Oatman, Arizona

Oatman’s “Wild” Burros

Text and videos by Jim Bremner.

Oatman started life over 100 years ago as a mining tent camp, and quickly became a flourishing gold-mining center. In 1915, two miners struck a $10 million gold find, and within a year, the town’s population grew to more than 3,500.

Oatman was named in honor of Olive Oatman, who as a young girl, was kidnapped by an Apache tribe, sold to Mojave Indians and later rescued in a trade in 1857 near the current site of the town. Oatman was served by a narrow gauge rail line between 1903 and 1905 that ran 17 miles to the Colorado River near Needles, California.

Olive Oatman. Chin tattoo was given her by the Mojave Indians, who reportedly treated her well.

But both the population and mining booms were short-lived. In 1921, a fire burned down many of the smaller shacks in town, and three years later, the main mining company, United Eastern Mines, shut down operations for good. Oatman survived by catering to travelers on old U.S. Route 66. But in the 1960s, when the route became what is now Interstate 40, Oatman almost died.

Oatman is a fun place to visit — an authentic old western town with burros roaming the streets and gunfights staged on weekends. The burros are tame and can be hand fed. When my wife and I visited in January, I was surprised to see five old Model T Fords out for a Sunday drive down the main street of Oatman. The cars fit right in with the romantic image of this old town, taking us back to 1915 era old west.

The Oatman Hotel, built in 1902, is the oldest two-story adobe structure in Mojave County and has housed many miners, movie stars, politicians and other scoundrels. The town was used as the location for several movies such as How The West Was WonFoxfire and Edge of Eternity.

Clark Gable and Carol Lombard honeymooned at the Oatman Hotel March 18, 1939. Their honeymoon suite is still one of the major attractions at the Oatman Hotel. Gable returned there often to play poker with the local miners and enjoy the solitude of the desert.

Burro in front of shop in Oatman, AZ. Photo: Steven Kriemadis/Getty Images.

Oatman’s “wild” burros are the descendants of burros brought here by the miners in the late 1800s; when the miners no longer needed them, they were turned loose. Each morning they come into town looking for food. They wander the streets and greet the tourists. Burro pellets and carrots are for sale at many of the shops — the burros will eat all day if you feed them. Shortly before sunset they wander back to the hills for the night.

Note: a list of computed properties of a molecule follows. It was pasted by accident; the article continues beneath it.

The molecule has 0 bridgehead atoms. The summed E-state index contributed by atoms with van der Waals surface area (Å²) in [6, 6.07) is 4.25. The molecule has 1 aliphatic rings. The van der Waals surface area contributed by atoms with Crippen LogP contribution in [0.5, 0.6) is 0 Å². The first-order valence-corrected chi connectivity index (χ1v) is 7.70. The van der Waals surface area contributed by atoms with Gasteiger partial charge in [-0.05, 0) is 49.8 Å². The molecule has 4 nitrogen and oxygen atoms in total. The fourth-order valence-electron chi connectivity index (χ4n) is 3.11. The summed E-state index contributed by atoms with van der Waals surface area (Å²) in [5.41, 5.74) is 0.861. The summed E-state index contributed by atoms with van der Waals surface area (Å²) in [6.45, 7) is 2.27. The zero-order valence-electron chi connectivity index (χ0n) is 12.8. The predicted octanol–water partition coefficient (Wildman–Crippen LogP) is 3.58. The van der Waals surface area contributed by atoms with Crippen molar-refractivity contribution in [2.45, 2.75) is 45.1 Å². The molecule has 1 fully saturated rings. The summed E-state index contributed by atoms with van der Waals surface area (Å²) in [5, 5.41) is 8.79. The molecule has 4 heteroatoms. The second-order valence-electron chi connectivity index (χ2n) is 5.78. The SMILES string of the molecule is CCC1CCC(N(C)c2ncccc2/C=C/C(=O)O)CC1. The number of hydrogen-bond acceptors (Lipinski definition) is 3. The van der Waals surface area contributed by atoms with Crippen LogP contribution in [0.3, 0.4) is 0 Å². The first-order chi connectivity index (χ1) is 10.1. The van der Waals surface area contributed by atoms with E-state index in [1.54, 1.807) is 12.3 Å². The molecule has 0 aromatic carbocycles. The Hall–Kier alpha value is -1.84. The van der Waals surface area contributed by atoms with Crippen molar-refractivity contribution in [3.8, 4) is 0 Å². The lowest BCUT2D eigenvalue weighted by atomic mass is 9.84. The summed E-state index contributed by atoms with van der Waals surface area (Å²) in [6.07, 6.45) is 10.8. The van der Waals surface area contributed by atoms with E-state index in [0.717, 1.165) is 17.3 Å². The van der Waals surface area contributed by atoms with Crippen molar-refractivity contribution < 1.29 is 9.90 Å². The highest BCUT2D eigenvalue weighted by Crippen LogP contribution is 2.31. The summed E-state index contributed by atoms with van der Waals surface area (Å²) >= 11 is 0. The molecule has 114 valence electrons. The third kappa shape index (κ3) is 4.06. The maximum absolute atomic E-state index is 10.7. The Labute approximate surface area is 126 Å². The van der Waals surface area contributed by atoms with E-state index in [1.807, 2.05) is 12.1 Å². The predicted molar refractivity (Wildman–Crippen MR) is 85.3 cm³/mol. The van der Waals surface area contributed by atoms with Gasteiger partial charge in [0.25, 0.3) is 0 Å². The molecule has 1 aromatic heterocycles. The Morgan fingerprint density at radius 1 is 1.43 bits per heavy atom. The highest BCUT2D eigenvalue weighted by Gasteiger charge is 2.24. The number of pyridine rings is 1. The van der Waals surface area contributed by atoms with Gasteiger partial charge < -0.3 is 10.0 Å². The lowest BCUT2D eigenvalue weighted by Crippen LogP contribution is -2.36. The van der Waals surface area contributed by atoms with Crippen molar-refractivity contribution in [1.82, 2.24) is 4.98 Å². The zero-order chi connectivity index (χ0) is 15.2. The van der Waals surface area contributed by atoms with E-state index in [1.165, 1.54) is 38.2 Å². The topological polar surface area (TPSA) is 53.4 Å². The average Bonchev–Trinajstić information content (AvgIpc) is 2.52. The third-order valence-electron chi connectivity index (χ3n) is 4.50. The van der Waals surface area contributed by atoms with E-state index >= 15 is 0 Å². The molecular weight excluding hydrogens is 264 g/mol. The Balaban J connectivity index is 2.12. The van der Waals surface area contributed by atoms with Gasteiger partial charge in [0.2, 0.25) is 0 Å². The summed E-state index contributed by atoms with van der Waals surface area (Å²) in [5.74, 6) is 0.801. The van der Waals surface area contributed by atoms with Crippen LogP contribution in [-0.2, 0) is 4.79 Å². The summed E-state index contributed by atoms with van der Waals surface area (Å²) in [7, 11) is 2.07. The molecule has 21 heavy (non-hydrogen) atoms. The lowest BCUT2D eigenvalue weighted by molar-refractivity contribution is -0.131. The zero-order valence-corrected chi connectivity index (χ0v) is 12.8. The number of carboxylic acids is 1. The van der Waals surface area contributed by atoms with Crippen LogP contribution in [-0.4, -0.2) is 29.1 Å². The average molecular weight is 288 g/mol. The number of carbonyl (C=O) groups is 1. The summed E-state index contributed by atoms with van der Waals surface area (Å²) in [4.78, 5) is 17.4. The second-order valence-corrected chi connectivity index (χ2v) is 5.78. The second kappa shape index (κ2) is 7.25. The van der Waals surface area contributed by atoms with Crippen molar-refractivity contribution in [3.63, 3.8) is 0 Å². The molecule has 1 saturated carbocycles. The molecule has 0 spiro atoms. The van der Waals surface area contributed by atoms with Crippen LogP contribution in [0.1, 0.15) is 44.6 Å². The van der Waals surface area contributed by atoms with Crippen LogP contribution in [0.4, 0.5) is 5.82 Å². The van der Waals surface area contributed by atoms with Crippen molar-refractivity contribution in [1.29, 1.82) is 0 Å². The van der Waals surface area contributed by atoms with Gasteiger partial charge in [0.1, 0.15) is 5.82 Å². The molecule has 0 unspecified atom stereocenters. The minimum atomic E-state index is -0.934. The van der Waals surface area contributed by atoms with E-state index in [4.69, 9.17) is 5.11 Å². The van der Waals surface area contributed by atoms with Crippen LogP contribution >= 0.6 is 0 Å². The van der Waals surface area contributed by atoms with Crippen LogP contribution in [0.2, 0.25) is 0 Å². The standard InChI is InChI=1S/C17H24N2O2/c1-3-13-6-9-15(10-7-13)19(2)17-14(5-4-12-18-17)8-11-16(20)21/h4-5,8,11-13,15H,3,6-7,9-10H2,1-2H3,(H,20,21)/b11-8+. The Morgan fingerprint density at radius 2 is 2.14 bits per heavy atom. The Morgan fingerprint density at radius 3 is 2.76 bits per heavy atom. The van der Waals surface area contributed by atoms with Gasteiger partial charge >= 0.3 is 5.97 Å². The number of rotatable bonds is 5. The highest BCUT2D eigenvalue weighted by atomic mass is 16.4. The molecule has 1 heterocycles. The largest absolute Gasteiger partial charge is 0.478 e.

This video is about Oatman, AZ and the wild burros.
The shops along the main st. in Oatman, AZ.

There are plenty of shopping opportunities in Oatman. Many of the shopkeepers make their own products and obtain other rare and interesting items from far and near. There are many handmade leather goods, handmade Indian jewelry and excellent knives sold right from the wooden sidewalks running the length of the town.

Local gunfights are staged on the weekends.

Video of the staged gunfight in the center of town. Oatman’s gunfights are staged on weekends for visitors.

One of the more colorful shopkeepers is known as Betty the Bead Lady, who for many years, drilled beads and sold them to the Navajos for their jewelry making. She is still a fixture in downtown Oatman operating three retail establishments — stop in and visit her.

There are two main roads linking Oatman to State Highway 95. One is paved and the other is a dirt road leading to Bullhead City about 25 miles away. The dirt road is in fairly good condition and is certainly a pleasurable egress from Oatman. The scenery along this route is excellent and will really make you feel like you’re back in the untamed days of the old west.

You can see the old mine tailing piles and a fascinating variety of desert vegetation and rock formations. Most of today’s cars would have little trouble on this road when it is dry. Your cellular phone will probably work most of the way, too.

Before you go … visit the Oatman Chamber of Commerce page for updates and information about Oatman, AZ.

About the wild burros: Enjoy the wild burros roaming the streets of Oatman. Keep in mind the BLM now discourages the feeding of these animals in the roadway (on Route 66) and fines will be given if caught feeding these animals. It is for the health and safety of the burros and for the safety of the tourists as well. It helps keep the road from being blocked and the potential for vehicle/burro conflicts. Source: Oatman Chamber of Commerce and Rout 66 News.

Protect your dog … Please keep your dog(s) on a leash and away from the burros. The shop owners warned us that the burros would sometimes attack dogs. There are also signs warning about the potential for burros to attack to dogs.

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